Calif. GHG reduction programs not equally cost effective: report

The most recent report on California’s efforts to curb greenhouse gas emissions found that while GHG emissions have declined, the state’s existing range of policies shows uneven cost effectiveness of a wide variety of programs.

Annual emissions from the electricity sector have declined by about 40% or by 40 million metric tons over the past decade, according to the report, Assessing California’s Climate Policies—Electricity Generation, by the Legislative Analyst’s Office (LAO), the nonpartisan fiscal and policy advisor to the California Legislature. State law requires the LAO to report annually on the economic impacts and benefits of the state’s GHG limits.

The report also found substantial differences in the costs of reducing emissions, from $20 per ton of eliminated GHG emissions for the state’s cap-and-trade program to $150 to $200 per ton of emission reductions for residential solar power programs.

For instance, California’s renewable portfolio standard is “likely a substantial” driver of GHG reductions and, according to “back-of-the-envelope” calculations, the report estimated that the RPS program reduced emissions by “up to the low tens of millions of tons in 2018” at a cost of $60 to $70 per ton.

On the other hand, programs such as the California Solar Initiative (CSI) and net energy metering (NEM) likely had a “significant impact” on the amount of electricity generated from rooftop solar installations, which reduced annual emissions by “several million tons,” but the estimated costs of emission reductions under the CSI program were about $150 to $200 per ton and the overall effects of the NEM program “are not clear” but have “likely resulted in a substantial financial cost-shift from solar customers to nonsolar customers,” the report found.

On the other end of the cost spectrum, market prices of emission allowances “suggest the marginal costs for emission reductions” encouraged by the state’s cap-and-trade program have been less than $20 per ton, but the “overall amount of emission reductions from electricity generation attributable to the program is unclear,” the report found.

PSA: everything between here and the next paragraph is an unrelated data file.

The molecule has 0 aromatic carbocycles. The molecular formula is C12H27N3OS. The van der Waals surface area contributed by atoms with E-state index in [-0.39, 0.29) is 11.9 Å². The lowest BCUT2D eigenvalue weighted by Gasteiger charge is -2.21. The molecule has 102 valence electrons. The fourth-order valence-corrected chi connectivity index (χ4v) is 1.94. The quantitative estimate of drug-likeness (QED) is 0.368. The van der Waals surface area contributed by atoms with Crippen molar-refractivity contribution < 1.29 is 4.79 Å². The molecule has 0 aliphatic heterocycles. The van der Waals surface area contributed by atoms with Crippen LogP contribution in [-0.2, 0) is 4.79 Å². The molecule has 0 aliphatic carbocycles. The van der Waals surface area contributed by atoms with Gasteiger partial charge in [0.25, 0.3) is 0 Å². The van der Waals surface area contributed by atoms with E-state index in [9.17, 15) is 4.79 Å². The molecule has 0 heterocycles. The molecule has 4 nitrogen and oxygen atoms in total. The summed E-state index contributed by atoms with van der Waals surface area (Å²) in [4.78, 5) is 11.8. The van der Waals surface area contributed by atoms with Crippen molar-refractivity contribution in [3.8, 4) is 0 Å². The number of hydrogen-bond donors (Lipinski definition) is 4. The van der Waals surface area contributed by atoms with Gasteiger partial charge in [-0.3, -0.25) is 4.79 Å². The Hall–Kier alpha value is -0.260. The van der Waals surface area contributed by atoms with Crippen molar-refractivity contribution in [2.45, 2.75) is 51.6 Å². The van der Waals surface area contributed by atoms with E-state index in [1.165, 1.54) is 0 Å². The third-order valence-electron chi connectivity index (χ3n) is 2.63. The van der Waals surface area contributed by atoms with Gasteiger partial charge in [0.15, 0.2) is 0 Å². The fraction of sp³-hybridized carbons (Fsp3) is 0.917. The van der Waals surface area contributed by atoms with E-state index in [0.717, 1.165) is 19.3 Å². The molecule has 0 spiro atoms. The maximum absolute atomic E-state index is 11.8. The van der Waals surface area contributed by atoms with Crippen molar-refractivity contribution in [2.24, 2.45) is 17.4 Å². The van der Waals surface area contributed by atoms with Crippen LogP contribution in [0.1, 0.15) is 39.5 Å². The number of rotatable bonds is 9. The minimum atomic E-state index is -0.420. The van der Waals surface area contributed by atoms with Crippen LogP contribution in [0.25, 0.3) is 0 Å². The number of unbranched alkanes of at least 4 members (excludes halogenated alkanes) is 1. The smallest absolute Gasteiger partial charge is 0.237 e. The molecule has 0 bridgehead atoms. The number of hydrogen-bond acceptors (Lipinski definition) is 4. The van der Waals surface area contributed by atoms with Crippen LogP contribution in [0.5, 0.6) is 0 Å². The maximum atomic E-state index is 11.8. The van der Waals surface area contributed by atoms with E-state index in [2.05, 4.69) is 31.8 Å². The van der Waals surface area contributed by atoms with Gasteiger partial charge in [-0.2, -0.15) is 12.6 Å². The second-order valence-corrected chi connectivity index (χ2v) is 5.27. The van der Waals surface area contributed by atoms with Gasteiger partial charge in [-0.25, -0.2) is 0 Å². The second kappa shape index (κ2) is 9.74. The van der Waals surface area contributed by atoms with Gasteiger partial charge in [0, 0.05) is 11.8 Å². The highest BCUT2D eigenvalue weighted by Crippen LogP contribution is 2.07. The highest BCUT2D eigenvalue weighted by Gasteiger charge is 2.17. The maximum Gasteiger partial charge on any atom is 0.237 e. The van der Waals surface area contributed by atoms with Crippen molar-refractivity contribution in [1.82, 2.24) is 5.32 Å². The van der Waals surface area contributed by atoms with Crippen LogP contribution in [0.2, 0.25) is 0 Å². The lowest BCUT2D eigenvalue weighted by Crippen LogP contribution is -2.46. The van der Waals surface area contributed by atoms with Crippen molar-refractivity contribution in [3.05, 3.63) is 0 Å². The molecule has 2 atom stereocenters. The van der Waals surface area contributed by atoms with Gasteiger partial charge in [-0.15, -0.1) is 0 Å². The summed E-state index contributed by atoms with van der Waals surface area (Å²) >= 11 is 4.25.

Overall, state policies have likely been a substantial driver of emissions reductions, but a variety of other factors also come into play. The report attributed most of the emission reductions to a change in the resource mix used to generate electricity, primarily large increases in generation from solar and wind power, and, to a lesser extent, reductions in the amount of coal used to generate electricity.

The report identified inconsistencies in the state’s various programs aimed at reducing GHG emissions, including “a lack of rigorous retrospective evaluations for some programs” and recommended that the legislature consider directing agencies “to identify opportunities to facilitate retrospective evaluation by ensuring data is available to researchers and, potentially, designing programs in ways that allow for more robust evaluations.”

The report also recommended that the legislature consider additional reporting requirements and/or funding for research in areas such as the effect of distributed solar on distribution system costs. The report found little evidence to date of a reduction in distribution costs from rooftop solar installations, except in certain locations.

The report also cited a California Public Utilities Commission estimate of RPS compliance for the state’s investor owned utilities in 2018 that put that cost at $1.1 billion higher than the cost of generation from a source such as a natural gas-fired combined cycle plant, representing a nearly 5% increase in retail rates for bundled IOU customers.

While the report did not estimate future costs of GHG reduction programs, it did note that costs for renewable energy equipment could decline but those declines could be partially offset by higher integration costs.

The report also noted that California’s high retail electricity rates could pose a barrier to further GHG reductions. “Retail electricity rates are substantially higher than the marginal social costs of providing electricity,” the report said. And high rates discourage adoption of technologies such as electric vehicles and appliances that could serve to reduce GHGs.

The legislature “might want to consider actions that more closely align retail electricity rates with the marginal costs of providing the electricity,” the report said, adding that lawmakers could direct regulators to exclude some utility fixed costs and some policy costs from utilities’ volumetric electricity rates and “potentially fund them in other ways.”

“Legislatures and regulatory agencies are often quick to create new rules, but don’t always determine effectiveness of their policies,” said Barry Moline, executive director, California Municipal Utilities Association. “Since consumer costs are already high, this report lays out the cost-effectiveness GHG reduction policies we need to expand upon, as well as the ones we need to shrink.”